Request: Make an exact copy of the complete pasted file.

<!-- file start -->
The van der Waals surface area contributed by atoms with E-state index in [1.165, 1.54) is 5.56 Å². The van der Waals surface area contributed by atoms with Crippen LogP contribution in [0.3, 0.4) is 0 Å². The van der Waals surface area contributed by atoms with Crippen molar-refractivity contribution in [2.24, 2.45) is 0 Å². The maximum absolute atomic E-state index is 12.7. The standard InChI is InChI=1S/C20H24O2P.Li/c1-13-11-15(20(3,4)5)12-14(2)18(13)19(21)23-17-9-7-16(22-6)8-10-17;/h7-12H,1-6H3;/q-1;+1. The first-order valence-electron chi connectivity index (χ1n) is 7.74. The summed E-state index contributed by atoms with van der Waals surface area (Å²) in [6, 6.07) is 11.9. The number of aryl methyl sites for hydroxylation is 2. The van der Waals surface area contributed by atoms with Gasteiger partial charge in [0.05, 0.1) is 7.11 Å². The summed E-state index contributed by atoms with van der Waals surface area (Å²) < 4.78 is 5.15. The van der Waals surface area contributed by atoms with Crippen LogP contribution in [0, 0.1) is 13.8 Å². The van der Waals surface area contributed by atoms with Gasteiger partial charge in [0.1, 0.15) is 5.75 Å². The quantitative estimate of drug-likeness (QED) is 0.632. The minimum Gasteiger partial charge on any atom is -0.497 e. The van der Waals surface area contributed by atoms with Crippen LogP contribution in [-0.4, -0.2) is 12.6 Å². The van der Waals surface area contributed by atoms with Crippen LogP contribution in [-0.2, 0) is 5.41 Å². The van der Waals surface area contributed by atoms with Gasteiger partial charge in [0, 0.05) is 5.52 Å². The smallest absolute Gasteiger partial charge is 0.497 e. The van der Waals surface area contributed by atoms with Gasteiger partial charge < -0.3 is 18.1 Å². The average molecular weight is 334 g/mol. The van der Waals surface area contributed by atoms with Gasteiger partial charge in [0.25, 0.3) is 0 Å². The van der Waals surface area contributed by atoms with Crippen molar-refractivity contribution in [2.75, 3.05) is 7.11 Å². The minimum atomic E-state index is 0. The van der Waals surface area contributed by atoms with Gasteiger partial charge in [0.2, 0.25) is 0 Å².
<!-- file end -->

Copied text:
The van der Waals surface area contributed by atoms with E-state index in [1.165, 1.54) is 5.56 Å². The van der Waals surface area contributed by atoms with Crippen LogP contribution in [0.3, 0.4) is 0 Å². The van der Waals surface area contributed by atoms with Crippen molar-refractivity contribution in [2.24, 2.45) is 0 Å². The maximum absolute atomic E-state index is 12.7. The standard InChI is InChI=1S/C20H24O2P.Li/c1-13-11-15(20(3,4)5)12-14(2)18(13)19(21)23-17-9-7-16(22-6)8-10-17;/h7-12H,1-6H3;/q-1;+1. The first-order valence-electron chi connectivity index (χ1n) is 7.74. The summed E-state index contributed by atoms with van der Waals surface area (Å²) in [6, 6.07) is 11.9. The number of aryl methyl sites for hydroxylation is 2. The van der Waals surface area contributed by atoms with Gasteiger partial charge in [0.05, 0.1) is 7.11 Å². The summed E-state index contributed by atoms with van der Waals surface area (Å²) < 4.78 is 5.15. The van der Waals surface area contributed by atoms with Crippen LogP contribution in [0, 0.1) is 13.8 Å². The van der Waals surface area contributed by atoms with Gasteiger partial charge in [0.1, 0.15) is 5.75 Å². The quantitative estimate of drug-likeness (QED) is 0.632. The minimum Gasteiger partial charge on any atom is -0.497 e. The van der Waals surface area contributed by atoms with Crippen LogP contribution in [-0.4, -0.2) is 12.6 Å². The van der Waals surface area contributed by atoms with Crippen LogP contribution in [-0.2, 0) is 5.41 Å². The van der Waals surface area contributed by atoms with Gasteiger partial charge in [0, 0.05) is 5.52 Å². The smallest absolute Gasteiger partial charge is 0.497 e. The van der Waals surface area contributed by atoms with Gasteiger partial charge < -0.3 is 18.1 Å². The average molecular weight is 334 g/mol. The van der Waals surface area contributed by atoms with Gasteiger partial charge in [0.25, 0.3) is 0 Å². The van der Waals surface area contributed by atoms with Crippen molar-refractivity contribution in [2.75, 3.05) is 7.11 Å². The minimum atomic E-state index is 0. The van der Waals surface area contributed by atoms with Gasteiger partial charge in [0.2, 0.25) is 0 Å².